How to Fix a Slow Leak in a Tire

Most car owners dread slow tire leaks. They can be hard to spot, are sometimes difficult to locate, and can spell the end for your tires if you let them go on for too long. Not to mention that slow tire leaks always seem to strike at the worst possible time. Have an interview for a new job? Slow tire leak!

Fortunately, slow leaks are usually fixable, either by an expert or by you at home. The biggest trick is finding the leak before it gets more prominent and before it can cause more damage to the rest of your tire. 

Finding a Slow Leak in Your Tires

The first thing you need to do to fix a slow leak is to find it. Finding a leak depends on noticing the leak itself and then locating where your tire is leaking. 

Detecting a Slow Tire Leak

Newer cars and most premium models of vehicles will have TPMS or tire pressure monitor system that can alert you to low tire pressure. Some will just detect that one of the tires on your car is under or overpressure, while others will also indicate which tire is having the problem. 

Short of a TPMS alert, most people will notice that their car is driving differently before their tires start visibly showing low tire pressure signs. You might have decreased turning performance, or it might seem like you have to use more gas to accelerate in extreme cases.

Not too long after your car’s driving performance goes down, a slow leak will usually cause visible low tire pressure. You’ll notice that your tires are uneven or that one tire is more slumped than the others. Refilling a tire in this condition is a good stopgap until you can patch the leak or get a new tire, but it’s not a permanent solution. 

The more you have to refill a tire with a slow leak, the more likely the leak is to grow over time. 

Locating the Slow Leak

Finding a leak will usually mean taking your tire off the vehicle so you can search for the leak. Sometimes it might be obvious, like if a nail or screw has punctured the tire and only has a partial seal. Unfortunately, not all slow leaks will be that simple to find. 

One common way to locate small leaks is to fill a spray bottle with soapy water and then spray a thin layer over the tire. The leak will form bubbles in the soap, making it easy to spot the exact location. You can either dry the tire immediately to patch it or use a marker to indicate the leak’s location temporarily. 

If you take the tire off and it doesn’t appear to be leaking, you might have a leak that isn’t related to tire damage or a puncture. It’s relatively common for your tire’s bead to form a leak if it isn’t making a good seal with the tire’s rim. 

Tire rims corrode over time, especially in places that use a lot of road salt since the salt is mildly corrosive. If your tire bead is leaking, there may be temporary solutions available, but ultimately, you’ll likely need to get new rims for the tire. 

Your tire’s air valve stem can also cause a leak if it’s no longer forming a good seal, which is a relatively common problem, especially in new tires and tires that have been in use for several years (regardless of wear and tear on the tires). Fortunately, the air valve stem can be replaced. You might be able to attempt a home repair if necessary, but most tire retailers and mechanics will also provide a professional replacement.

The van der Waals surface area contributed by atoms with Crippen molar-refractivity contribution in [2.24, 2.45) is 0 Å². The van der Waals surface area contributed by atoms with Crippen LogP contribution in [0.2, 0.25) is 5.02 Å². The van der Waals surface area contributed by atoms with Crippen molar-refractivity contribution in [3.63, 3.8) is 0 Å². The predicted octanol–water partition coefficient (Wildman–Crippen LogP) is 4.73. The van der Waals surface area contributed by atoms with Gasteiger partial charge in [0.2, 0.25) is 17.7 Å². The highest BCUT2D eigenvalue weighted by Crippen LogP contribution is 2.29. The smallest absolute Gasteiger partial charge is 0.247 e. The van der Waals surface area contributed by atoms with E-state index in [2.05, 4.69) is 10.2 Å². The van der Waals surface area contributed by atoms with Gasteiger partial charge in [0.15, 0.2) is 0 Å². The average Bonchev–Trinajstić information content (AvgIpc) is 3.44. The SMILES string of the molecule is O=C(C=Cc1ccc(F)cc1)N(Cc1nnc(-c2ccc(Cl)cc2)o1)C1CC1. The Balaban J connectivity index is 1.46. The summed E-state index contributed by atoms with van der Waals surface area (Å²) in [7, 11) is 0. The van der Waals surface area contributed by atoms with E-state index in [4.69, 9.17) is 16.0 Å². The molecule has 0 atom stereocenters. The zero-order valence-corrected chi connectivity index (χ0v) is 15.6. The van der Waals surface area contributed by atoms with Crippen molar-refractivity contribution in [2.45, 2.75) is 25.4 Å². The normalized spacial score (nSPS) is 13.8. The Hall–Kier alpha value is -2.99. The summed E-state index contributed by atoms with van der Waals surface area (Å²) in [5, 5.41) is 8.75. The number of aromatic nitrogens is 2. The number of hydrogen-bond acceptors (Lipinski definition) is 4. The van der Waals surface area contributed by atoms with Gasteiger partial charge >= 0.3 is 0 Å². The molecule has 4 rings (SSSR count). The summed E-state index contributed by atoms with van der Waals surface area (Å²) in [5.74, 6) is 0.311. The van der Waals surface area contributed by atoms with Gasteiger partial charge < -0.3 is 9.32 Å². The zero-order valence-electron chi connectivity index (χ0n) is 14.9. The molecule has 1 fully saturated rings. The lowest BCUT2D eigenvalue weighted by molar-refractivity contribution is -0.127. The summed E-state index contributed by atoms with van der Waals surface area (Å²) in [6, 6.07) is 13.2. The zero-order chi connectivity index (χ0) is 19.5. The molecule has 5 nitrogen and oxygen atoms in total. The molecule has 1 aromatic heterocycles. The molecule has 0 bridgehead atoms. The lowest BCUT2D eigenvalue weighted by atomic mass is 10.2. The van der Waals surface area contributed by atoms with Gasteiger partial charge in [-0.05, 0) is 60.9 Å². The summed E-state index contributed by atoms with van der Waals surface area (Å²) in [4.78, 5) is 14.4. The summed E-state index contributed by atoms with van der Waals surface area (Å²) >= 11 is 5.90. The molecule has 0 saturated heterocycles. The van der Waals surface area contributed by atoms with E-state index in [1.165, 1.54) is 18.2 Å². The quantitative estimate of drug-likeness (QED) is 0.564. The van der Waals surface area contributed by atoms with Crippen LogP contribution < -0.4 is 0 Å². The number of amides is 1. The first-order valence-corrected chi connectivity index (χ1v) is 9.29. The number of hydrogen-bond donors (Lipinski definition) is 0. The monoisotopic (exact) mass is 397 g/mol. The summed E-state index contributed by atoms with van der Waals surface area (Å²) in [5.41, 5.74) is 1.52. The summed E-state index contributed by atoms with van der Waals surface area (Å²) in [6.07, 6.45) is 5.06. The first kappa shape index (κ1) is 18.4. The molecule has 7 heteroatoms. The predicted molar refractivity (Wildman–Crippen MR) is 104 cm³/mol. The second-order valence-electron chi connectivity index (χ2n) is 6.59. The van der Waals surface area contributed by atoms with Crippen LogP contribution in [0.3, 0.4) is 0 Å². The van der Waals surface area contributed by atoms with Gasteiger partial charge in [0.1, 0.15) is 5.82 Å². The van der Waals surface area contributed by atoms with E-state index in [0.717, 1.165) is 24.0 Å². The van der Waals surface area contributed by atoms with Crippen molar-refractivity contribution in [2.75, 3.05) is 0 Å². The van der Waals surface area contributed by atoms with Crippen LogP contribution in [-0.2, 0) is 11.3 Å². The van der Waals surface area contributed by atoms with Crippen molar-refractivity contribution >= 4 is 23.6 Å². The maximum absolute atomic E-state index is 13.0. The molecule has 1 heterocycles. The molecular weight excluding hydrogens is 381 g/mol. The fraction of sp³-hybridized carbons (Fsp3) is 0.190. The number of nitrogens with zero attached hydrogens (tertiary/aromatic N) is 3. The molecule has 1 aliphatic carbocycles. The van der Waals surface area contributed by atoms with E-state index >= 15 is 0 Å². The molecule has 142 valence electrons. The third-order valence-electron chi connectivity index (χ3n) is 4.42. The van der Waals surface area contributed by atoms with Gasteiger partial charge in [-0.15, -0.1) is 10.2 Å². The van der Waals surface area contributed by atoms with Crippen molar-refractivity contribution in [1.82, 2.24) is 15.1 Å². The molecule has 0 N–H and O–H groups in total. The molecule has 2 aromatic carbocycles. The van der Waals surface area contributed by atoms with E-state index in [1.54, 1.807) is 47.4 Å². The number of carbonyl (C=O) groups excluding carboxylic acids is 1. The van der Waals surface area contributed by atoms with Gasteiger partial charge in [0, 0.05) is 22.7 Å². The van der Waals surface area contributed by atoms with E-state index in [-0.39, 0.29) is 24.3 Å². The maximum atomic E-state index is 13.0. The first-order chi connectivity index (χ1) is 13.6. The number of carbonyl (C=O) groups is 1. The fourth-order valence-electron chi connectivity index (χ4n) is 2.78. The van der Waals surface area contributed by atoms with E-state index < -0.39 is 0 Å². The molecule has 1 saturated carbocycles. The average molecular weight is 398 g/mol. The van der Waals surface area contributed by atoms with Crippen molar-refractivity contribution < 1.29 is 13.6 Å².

Fixing Common Slow Tire Leaks

Once you know where the leak is coming from, you can evaluate whether your tire is due for a repair or whether it likely needs replacement. The placement of the leak is critical for this decision. Leaks in the tread of the tire are often repairable if they are relatively small and self-contained. However, leaks in the tire’s sidewall, even small leaks, compromise the tire and mean that you’ll need a replacement. 

Pinholes and small punctures in the tread can usually be fixed with a store-bought patching kit. Tiny holes can be filled with a resin or rubber material designed for patching tires without other materials. 

Valve stems can also be replaced if they start leaking, though replacing air valves takes a lot more skill. The typical recommendation is to take your tire to a repair shop or mechanic if you’re not comfortable replacing your air valve stem. 

Bead leaks are a little different, and it’s about 50/50 whether you’ll be able to fix a bead leak at home or whether it will need to be taken care of by a professional. Like all leaks, a bead leak might be repairable, but it also might be too severe to fix. 

Repairing the bead usually involves taking the tire off your vehicle and cleaning any corrosion on the bead and the rim. Try to be as gentle as possible when you're cleaning off the corrosion. Tires are tough, but you don't want to put any new micro-abrasions or punctures in the tire while you're working.

Once you’ve cleaned the bead and the rim, apply some bead sealer to the tire’s bead. Bead sealer is a specialized sealant specifically designed to fix bead leaking. Most vehicle supply stores will carry bead sealer, and it’s relatively affordable to purchase. However, in some cases, the rim might need to be replaced. 

There's also a possibility that the wheel itself could be causing a slow leak in your tire, especially if the wheel is aging or pitted. Usually, it takes expert evaluation to determine if your wheel can be repaired to stop the leak or if you’ll need to replace the wheel entirely. 

Final Thoughts

Like most car repairs, the most important thing is to catch slow leaks as quickly as possible. Even if the leak itself isn’t fixable, finding it quickly and replacing the tire can help protect the rest of your car, especially your suspension system. 

Knowing how to fix a slow leak on your own can save a lot of money in the long run. It’s essential to make sure you keep a close eye on your tires and your car’s driving performance. That way, you’ll be able to keep your vehicle in good condition for a more extended period of time.